Choosing Our Battles: A Chick-Fil-A Rant

This is an expanded version of a rant that I spontaneously posted on this blog’s Facebook page yesterday.

[Also, snark warning. Haven’t used one of those in a while!]

I’m going to talk about Chick-Fil-A again because I just can’t stop.

I keep hearing arguments that go something like this: “Yes, they donate money to icky crap. Yes, LGBT people and allies are entitled to boycott them. But then why aren’t they boycotting every other company that does unethical crap? Like Apple? Like Nike? Like McDonalds? Like Walmart? HUH?! Hypocrites!”

First of all. I’m sorry, but I can’t boycott every company in the world. Not even the best activist can do that. I can boycott some, though, and that’s exactly what I do. One reason I boycott CFA is because it is easier for CFA to just stop sending millions of dollars to bullshit organizations than it is for Apple and Nike to restructure their entire labor practices. Do they need to do this? Yes, absolutely. But it would take years or decades of public campaigns and government regulations.

Now, I’m not a labor activist or a corporate watchdog by profession. I’m a 21-year-old student who works part-time, writes a little blog part-time, and hopes to become a therapist someday. I need to choose my fucking battles.

And yes, I’m only speaking for myself here. But I think many of us who are speaking out against CFA are in a similar position. I wish we could all be full-time activists. But we can’t. So we choose our battles.

Second, let me be clear. If Apple came out and said, “Guilty as charged!” when asked about their use of child labor, I can guarantee you that the amount of protest would skyrocket. Because the problem with Dan Cathy and CFA isn’t just what they do–it’s how disgustingly, unapologetically shameless they are about it.

Sure, you could argue that opposing gay rights isn’t “as bad” as using child labor (however you managed to determine which units to measure badness in). My response would be that, while time and money are finite resources, care and concern are not. We writers and activists are perfectly capable of caring both about gay rights and child labor, trust me.

Third, there is something fundamentally different between what CFA does and what Apple, Nike, and Walmart do. The difference is this: corporations cut costs. If possible, they cut costs using unethical, shady, and borderline-illegal methods. Sure, there are a few that don’t, but many do.

The fact that this is something we can naturally expect doesn’t make it acceptable, of course. This is why we need that dreaded government regulation everyone keeps waving their hands about. So until governments crack down on the crap that Apple, Nike, and Walmart do, we can reasonably expect it to continue, because that’s the economic system that we’ve designed for ourselves.

But CFA isn’t trying to cut costs. In fact, it’s giving away huge sums of its own money. This is not a business move. This is not an attempt to keep the shareholders happy, because CFA (unlike Apple, Nike, and Walmart) is a privately-owned company with no shareholders.

No. CFA’s donations are motivated solely by its owners’ desire to impose their religious views upon this country. Full stop. That is why we protest.

One last detour to cover another related argument: “But we’ve known about CFA’s stance on gay rights for years! Why now? HMM?” First of all, people who make this argument: I applaud you for your attention to current events, politics, and charitable donations of companies whose products you consume. I, too, have known about CFA’s stance on gay rights for years, which is why I haven’t set foot in there for years. But not everyone can be so well-informed. I read the goddamn news as a hobby.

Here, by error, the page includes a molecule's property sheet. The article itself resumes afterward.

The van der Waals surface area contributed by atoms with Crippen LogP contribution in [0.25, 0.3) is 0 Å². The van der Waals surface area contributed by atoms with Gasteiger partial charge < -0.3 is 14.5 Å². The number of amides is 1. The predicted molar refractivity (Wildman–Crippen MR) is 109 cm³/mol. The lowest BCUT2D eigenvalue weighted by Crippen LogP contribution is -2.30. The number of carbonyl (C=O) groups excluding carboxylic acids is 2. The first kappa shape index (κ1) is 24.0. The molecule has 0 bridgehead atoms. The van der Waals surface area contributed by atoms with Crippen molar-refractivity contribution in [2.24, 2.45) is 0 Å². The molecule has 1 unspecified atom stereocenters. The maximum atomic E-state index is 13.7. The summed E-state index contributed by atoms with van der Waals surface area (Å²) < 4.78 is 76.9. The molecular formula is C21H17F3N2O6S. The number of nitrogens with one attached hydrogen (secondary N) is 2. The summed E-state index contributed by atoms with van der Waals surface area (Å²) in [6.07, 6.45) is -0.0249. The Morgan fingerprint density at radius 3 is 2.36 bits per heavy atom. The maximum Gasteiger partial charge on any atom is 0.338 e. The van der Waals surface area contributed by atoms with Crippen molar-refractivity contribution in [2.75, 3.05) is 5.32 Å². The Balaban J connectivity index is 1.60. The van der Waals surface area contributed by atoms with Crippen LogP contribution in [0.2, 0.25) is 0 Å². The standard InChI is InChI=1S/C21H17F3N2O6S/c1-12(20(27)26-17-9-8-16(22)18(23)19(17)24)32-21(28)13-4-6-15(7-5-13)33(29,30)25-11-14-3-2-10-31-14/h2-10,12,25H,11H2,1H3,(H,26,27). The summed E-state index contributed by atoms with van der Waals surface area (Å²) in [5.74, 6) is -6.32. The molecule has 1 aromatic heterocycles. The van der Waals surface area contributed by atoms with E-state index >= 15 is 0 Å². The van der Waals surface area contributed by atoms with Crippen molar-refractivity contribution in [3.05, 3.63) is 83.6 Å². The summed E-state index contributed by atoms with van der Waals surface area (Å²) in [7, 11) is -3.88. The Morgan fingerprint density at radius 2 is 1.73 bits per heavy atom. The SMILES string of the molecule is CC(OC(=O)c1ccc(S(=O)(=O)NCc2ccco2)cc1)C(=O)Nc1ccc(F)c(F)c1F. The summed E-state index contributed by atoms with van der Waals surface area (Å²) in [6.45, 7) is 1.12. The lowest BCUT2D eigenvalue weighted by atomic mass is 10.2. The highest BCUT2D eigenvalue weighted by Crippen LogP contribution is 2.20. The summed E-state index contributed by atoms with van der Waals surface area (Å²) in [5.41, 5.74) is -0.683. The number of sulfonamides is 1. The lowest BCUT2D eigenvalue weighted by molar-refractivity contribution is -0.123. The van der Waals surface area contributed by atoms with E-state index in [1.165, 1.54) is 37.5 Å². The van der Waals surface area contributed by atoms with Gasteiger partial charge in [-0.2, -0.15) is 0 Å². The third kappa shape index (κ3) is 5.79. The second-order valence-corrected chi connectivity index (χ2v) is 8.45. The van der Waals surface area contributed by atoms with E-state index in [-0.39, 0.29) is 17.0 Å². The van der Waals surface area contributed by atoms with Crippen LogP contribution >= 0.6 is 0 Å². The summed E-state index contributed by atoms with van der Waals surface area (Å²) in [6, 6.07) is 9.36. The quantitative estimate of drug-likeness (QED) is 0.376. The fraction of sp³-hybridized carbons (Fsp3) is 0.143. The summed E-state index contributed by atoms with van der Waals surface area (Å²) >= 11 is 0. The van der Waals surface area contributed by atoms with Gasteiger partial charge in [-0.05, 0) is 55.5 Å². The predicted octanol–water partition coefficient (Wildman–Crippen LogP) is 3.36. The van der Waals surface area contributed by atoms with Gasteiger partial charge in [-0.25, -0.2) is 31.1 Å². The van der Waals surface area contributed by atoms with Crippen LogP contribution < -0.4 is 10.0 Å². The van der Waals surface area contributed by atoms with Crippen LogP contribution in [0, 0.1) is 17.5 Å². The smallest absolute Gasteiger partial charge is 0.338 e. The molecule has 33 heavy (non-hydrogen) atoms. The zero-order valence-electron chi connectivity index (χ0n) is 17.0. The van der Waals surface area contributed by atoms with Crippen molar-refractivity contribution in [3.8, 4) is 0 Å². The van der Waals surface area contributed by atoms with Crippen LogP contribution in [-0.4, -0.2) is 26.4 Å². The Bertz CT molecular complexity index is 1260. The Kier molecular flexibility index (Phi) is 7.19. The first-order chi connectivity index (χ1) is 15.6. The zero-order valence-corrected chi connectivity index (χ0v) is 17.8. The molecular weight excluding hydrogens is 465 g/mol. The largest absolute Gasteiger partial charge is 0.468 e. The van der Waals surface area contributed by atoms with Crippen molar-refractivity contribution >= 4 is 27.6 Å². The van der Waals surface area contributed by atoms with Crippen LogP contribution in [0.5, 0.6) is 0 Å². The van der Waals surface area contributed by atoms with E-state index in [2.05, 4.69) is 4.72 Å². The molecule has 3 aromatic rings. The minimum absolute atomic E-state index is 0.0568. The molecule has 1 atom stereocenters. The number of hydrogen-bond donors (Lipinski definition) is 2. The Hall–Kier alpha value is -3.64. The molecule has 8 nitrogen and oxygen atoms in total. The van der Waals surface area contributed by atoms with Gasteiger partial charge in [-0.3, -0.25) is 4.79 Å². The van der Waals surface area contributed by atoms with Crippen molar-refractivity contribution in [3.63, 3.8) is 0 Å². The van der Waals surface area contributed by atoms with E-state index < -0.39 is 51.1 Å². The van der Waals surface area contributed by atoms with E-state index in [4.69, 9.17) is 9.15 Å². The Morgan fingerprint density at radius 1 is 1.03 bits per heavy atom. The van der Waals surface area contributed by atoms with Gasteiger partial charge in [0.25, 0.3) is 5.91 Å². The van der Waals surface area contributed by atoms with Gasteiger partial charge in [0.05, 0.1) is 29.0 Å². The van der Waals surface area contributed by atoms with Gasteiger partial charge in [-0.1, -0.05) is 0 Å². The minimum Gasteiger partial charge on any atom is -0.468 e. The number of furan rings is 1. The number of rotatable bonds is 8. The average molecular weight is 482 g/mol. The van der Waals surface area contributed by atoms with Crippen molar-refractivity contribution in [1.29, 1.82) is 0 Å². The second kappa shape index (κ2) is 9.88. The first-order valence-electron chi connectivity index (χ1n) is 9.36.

Second, better late than never. If you’re seriously trying to suggest that people shouldn’t protest against CFA because they should’ve done it earlier, your argument is the biggest failure I have ever seen. People are protesting now because of Dan Cathy’s public statements. People are protesting now because the story went viral and blew up in every media outlet imaginable. People are protesting now because it’s election season. People are protesting now because gay marriage has been in the news these days like never before.

People are protesting now as opposed to years ago for all sorts of social and cultural reasons, and those reasons do not necessarily include that the protesters are Big Hypocrites.

Both of these arguments–“But what about the other companies” and “But why now”–are intellectually dishonest, and they’re attempts to derail the conversation. If you’re trying to argue that we’re not doing enough for our cause, you might want to ask yourself what you are doing for it.

So I’m not going to mince words here. If the best argument you can muster against boycotting/denouncing CFA is YEAH WELL WHAT ABOUT ALL THE OTHER TERRIBAD COMPANIES, then guess what, your argument fails. Because I don’t see you doing anything about any of them at all.

And it really doesn’t surprise me that nobody I have seen making this argument–online or in person–has been someone who particularly cares about gay rights. Don’t care? Fine. I can’t make you. But please, get out of my way.

Oh, and trust me. Someday when I have the time and money, I am absolutely going after as many of those companies as I can. Are you going to help me?

I guess we’ll find out.

P.S. inb4 BUT FREE SPEEEEECH

Chikin With a Side of Homophobia: Why You Should Boycott Chick-Fil-A

The president of Chick-Fil-A, Dan Cathy, recently confirmed what most of us have known for a while–the company is virulently homophobic.

I mean, he didn’t come right out and say, “We’re a homophobic company.” But he did say, “Well, guilty as charged” when asked about Chick-Fil-A’s position on LGBT rights. He went on:

“We are very much supportive of the family — the biblical definition of the family unit. We are a family-owned business, a family-led business, and we are married to our first wives. We give God thanks for that…we know that it might not be popular with everyone, but thank the Lord, we live in a country where we can share our values and operate on biblical principles.”